The 4 Most Unusual Wine Making Areas Of The World

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When people think of wine, they often think of wine-producing juggernauts, Italy, France, and Spain. Of course, there are other nations around the Mediterranean that also make great wines that show up on many lists. With all of these wine-making countries, it seems strange that there are so many others that make wine while flying under the radar. 

We expect wine to be produced outside of traditional areas there is a huge market for Australian and even Argentinian wines these days. But, some areas seem very unusual. Very odd in fact. In this article, we will show you some wines producing countries that you probably have never thought about. 

1 – Morocco

Not many people would consider a Muslim country to be among the wine producers of the world. However, Morocco is one that makes some exceptional wines. In fact, they have a wine-making tradition that goes back to the ancient Phoenicians from over 2,000 years ago. The Romans continued the tradition until it faded after it became part of the Muslim Caliphate in the 8th century. 

The French brought back the tradition under their occupation and now Morocco is back on its game and producers like Dune Wines are making some remarkable reds like Syrah and Grenache. 

The high altitudes with cool nights and the Atlas mountains blocking the humidity from the Atlantic make for ideal wine-making conditions similar to the Rhone valley.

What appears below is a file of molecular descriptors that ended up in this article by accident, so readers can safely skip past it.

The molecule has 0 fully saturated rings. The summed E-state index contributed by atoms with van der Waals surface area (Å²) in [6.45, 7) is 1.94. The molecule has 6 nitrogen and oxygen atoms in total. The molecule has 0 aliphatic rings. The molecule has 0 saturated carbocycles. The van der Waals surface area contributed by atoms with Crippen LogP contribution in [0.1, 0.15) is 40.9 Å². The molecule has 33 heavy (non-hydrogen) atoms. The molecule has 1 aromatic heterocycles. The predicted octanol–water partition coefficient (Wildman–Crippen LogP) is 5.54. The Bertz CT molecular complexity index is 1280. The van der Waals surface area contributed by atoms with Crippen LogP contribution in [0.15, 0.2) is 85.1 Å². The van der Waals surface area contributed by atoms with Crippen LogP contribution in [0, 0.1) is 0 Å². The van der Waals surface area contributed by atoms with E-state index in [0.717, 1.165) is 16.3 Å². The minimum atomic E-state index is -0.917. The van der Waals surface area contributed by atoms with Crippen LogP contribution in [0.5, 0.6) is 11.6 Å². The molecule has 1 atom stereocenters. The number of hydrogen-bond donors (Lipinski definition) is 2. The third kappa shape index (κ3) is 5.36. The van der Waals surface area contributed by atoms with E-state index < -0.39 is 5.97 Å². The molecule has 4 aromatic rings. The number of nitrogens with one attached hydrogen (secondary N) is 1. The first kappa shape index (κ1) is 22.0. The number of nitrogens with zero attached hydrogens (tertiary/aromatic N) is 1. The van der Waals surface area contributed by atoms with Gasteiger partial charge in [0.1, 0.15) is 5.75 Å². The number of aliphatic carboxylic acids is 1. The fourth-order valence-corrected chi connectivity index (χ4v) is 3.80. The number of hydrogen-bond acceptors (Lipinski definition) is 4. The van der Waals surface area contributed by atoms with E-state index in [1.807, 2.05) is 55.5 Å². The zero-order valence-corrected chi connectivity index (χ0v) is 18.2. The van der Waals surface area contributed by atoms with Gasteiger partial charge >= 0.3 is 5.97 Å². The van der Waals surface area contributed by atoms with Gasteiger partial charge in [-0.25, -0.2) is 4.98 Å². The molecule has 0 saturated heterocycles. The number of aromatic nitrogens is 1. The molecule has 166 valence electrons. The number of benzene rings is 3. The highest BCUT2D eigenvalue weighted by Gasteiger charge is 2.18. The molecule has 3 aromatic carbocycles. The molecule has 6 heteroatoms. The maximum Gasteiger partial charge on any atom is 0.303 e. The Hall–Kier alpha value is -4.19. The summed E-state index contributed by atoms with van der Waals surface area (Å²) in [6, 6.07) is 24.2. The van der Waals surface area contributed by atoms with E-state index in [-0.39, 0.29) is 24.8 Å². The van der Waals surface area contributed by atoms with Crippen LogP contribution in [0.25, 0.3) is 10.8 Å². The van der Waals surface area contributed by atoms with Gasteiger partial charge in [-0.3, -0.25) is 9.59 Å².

2 – Sweden

This cold, Scandinavian country has never had a wine-making tradition. It was well over the northern limit to where wine grapes could grow in enough quantity to make wines. However, that has changed with some very hard strains from Austria and Germany that have adapted well to the harsh conditions in Sweden.

These wines are called Solaris for white, and Rondo for red and have been getting more and more popular with locals. There would likely be more cultivated but Sweden has some outdated laws when it comes to wine production so vineyards have to sell the wines in their own restaurants and not in wine shops. 

3 – Cape Verde

Cape Verde is an archipelago off the Western coast of Africa that was once a Portuguese colony. They brought the wine-making expertise with them to grow some varietals in the lunar landscape so prominent there. 

One of the main areas is an active volcano that looks extreme but actually provides ideal conditions for growing wine grapes. The slopes of the volcano are very rich in minerals thanks to volcanic activity. Add the cool nights and humid air from the coast and it equals some incredible wines from an unusual area. 

4 – Japan

Once again the Portuguese are responsible for bringing a wine tradition to a place that nobody would ever expect it. Portuguese traders arriving in Japan in the 16th century planted grapes for wine there and a cottage industry grew.

After the Portuguese left, the Japanese continued the tradition, but the wines they made were not fit for consumption outside of the area. They were mainly sweet as dessert wines which is what the locals wanted. 

Lately, there has been a return to making more refined wines that were traditionally grown by the Portuguese.

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